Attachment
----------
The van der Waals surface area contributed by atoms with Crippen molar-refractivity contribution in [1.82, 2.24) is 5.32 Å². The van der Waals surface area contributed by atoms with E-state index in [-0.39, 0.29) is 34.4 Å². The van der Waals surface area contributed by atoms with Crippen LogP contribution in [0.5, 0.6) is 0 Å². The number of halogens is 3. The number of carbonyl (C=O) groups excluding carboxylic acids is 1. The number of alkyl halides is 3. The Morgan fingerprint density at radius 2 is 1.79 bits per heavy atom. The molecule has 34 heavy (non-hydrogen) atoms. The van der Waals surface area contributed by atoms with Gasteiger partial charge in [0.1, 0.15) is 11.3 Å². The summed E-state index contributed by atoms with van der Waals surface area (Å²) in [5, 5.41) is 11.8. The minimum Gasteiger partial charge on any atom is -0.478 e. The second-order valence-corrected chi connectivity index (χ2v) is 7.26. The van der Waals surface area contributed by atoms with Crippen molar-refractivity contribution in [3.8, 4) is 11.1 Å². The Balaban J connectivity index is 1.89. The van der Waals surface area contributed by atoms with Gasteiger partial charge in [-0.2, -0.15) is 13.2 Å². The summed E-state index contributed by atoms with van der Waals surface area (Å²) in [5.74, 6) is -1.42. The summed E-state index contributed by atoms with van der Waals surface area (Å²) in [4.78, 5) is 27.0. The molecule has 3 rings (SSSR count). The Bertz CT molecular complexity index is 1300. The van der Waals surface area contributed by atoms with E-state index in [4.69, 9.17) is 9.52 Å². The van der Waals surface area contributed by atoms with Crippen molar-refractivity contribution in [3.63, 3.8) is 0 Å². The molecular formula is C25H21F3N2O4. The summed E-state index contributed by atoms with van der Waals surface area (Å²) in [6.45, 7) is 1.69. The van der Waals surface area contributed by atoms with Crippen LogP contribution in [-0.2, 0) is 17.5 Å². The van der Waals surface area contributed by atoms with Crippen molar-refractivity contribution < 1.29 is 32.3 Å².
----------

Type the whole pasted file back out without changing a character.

The van der Waals surface area contributed by atoms with Crippen molar-refractivity contribution in [1.82, 2.24) is 5.32 Å². The van der Waals surface area contributed by atoms with E-state index in [-0.39, 0.29) is 34.4 Å². The van der Waals surface area contributed by atoms with Crippen LogP contribution in [0.5, 0.6) is 0 Å². The number of halogens is 3. The number of carbonyl (C=O) groups excluding carboxylic acids is 1. The number of alkyl halides is 3. The Morgan fingerprint density at radius 2 is 1.79 bits per heavy atom. The molecule has 34 heavy (non-hydrogen) atoms. The van der Waals surface area contributed by atoms with Gasteiger partial charge in [0.1, 0.15) is 11.3 Å². The summed E-state index contributed by atoms with van der Waals surface area (Å²) in [5, 5.41) is 11.8. The minimum Gasteiger partial charge on any atom is -0.478 e. The second-order valence-corrected chi connectivity index (χ2v) is 7.26. The van der Waals surface area contributed by atoms with Crippen molar-refractivity contribution in [3.8, 4) is 11.1 Å². The Balaban J connectivity index is 1.89. The van der Waals surface area contributed by atoms with Gasteiger partial charge in [-0.2, -0.15) is 13.2 Å². The summed E-state index contributed by atoms with van der Waals surface area (Å²) in [5.74, 6) is -1.42. The summed E-state index contributed by atoms with van der Waals surface area (Å²) in [4.78, 5) is 27.0. The molecule has 3 rings (SSSR count). The Bertz CT molecular complexity index is 1300. The van der Waals surface area contributed by atoms with E-state index in [4.69, 9.17) is 9.52 Å². The van der Waals surface area contributed by atoms with Crippen molar-refractivity contribution in [3.63, 3.8) is 0 Å². The molecular formula is C25H21F3N2O4. The summed E-state index contributed by atoms with van der Waals surface area (Å²) in [6.45, 7) is 1.69. The van der Waals surface area contributed by atoms with Crippen LogP contribution in [-0.2, 0) is 17.5 Å². The van der Waals surface area contributed by atoms with Crippen molar-refractivity contribution < 1.29 is 32.3 Å².